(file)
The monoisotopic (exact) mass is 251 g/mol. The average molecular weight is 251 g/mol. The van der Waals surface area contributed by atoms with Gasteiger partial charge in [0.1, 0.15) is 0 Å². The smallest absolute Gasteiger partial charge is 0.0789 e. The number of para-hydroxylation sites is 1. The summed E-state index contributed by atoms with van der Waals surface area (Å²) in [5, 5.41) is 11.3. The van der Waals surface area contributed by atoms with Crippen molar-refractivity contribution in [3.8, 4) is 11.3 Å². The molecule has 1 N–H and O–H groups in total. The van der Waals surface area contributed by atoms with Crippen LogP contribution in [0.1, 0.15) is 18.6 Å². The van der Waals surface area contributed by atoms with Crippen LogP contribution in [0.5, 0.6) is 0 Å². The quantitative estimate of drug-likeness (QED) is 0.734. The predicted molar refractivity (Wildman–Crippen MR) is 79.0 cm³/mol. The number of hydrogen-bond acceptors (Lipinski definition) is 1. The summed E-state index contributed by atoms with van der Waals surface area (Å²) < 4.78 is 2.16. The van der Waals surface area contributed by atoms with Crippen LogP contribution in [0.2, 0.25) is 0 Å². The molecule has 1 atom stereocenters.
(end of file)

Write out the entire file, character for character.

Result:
The monoisotopic (exact) mass is 251 g/mol. The average molecular weight is 251 g/mol. The van der Waals surface area contributed by atoms with Gasteiger partial charge in [0.1, 0.15) is 0 Å². The smallest absolute Gasteiger partial charge is 0.0789 e. The number of para-hydroxylation sites is 1. The summed E-state index contributed by atoms with van der Waals surface area (Å²) in [5, 5.41) is 11.3. The van der Waals surface area contributed by atoms with Crippen molar-refractivity contribution in [3.8, 4) is 11.3 Å². The molecule has 1 N–H and O–H groups in total. The van der Waals surface area contributed by atoms with Crippen LogP contribution in [0.1, 0.15) is 18.6 Å². The van der Waals surface area contributed by atoms with Crippen LogP contribution in [0.5, 0.6) is 0 Å². The quantitative estimate of drug-likeness (QED) is 0.734. The predicted molar refractivity (Wildman–Crippen MR) is 79.0 cm³/mol. The number of hydrogen-bond acceptors (Lipinski definition) is 1. The summed E-state index contributed by atoms with van der Waals surface area (Å²) < 4.78 is 2.16. The van der Waals surface area contributed by atoms with Crippen LogP contribution in [0.2, 0.25) is 0 Å². The molecule has 1 atom stereocenters.